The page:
KABUL - At least 11 Afghan police officers were killed in Balkh province in northern Afghanistan when the Taliban attacked police checkpoints Monday night, according to the governor’s spokesman, Monir Ahmad Farhad.
However, he rejected the Taliban's claim it had captured the district. Balkh police spokesman Adil Shah Adil said only two security checkpoints had collapsed in the attacks.
Meanwhile, intense fighting continues in another province in the north, Jawzjan, where 30 police and armed locals, “including the district governor and the district police chief, have been held under siege by the Taliban for the past two days in the Darzab district,” according to local Tolo News outlet.
“Lotfullah Azizi, Jawzjan provincial governor, said that the district capital is under the Taliban’s control and that the Afghan forces are pinned down close to the district bazaar,” Tolo reported on its website.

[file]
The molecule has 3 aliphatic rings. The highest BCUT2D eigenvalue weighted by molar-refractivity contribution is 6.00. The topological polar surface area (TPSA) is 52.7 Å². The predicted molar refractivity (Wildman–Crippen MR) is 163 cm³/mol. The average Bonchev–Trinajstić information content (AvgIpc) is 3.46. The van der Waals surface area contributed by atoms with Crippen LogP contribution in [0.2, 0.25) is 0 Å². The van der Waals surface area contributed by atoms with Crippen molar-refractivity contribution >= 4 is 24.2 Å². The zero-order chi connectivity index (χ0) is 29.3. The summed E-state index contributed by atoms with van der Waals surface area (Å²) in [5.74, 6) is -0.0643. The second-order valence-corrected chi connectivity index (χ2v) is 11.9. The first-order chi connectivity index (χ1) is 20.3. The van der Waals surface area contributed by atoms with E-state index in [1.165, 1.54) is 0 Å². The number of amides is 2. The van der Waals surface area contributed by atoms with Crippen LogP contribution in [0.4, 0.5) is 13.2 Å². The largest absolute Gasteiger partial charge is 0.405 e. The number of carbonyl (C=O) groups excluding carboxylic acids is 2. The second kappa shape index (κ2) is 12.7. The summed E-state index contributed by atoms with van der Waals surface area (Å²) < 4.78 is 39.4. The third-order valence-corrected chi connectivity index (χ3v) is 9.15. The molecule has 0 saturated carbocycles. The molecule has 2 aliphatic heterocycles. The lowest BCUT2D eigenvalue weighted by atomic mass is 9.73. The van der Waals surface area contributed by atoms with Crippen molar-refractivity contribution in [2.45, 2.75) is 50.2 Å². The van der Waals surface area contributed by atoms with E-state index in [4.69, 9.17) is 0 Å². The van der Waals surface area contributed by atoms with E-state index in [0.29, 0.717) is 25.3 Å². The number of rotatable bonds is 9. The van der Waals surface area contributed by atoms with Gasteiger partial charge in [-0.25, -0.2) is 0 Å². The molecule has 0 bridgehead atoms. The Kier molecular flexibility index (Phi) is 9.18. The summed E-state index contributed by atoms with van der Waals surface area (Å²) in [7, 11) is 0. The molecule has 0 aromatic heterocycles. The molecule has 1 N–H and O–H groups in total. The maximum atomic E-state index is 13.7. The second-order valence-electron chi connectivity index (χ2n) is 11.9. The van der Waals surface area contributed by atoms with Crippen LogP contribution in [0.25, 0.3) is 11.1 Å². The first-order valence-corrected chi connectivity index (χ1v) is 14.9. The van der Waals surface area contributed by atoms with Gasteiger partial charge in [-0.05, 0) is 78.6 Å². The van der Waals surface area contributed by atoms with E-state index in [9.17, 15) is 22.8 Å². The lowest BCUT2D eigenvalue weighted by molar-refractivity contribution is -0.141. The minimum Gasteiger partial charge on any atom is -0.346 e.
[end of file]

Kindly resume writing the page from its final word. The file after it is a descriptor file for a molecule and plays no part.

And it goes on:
The attack follows Taliban threats that contributed to a historic low turnout in the country’s fourth presidential election Saturday.
The country’s security forces were able to keep the situation under relative control but voters chose to stay home nonetheless. The process of collecting ballots and counting them in Afghanistan is long and complicated. Preliminary voting results are not expected for a couple of weeks. Final results are expected to be announced November 9.
However, fulfilling the worst fears of analysts and western officials, two leading candidates, incumbent President Ashraf Ghani and his chief rival, Abdullah and Abdullah, have already declared themselves winners.
“Anyone who declares himself a winner is preparing grounds for a crisis in Afghanistan,” Rahmatullah Nabil, former head of Afghanistan’s intelligence agency and himself one of 18 candidates registered to run for president, said at a Tuesday news conference.
He also indicated his dissatisfaction with the transparency of the process.
Abdullah and another important candidate, former warlord Gulbuddin Hekmatyar, have already accused Ghani of fraud.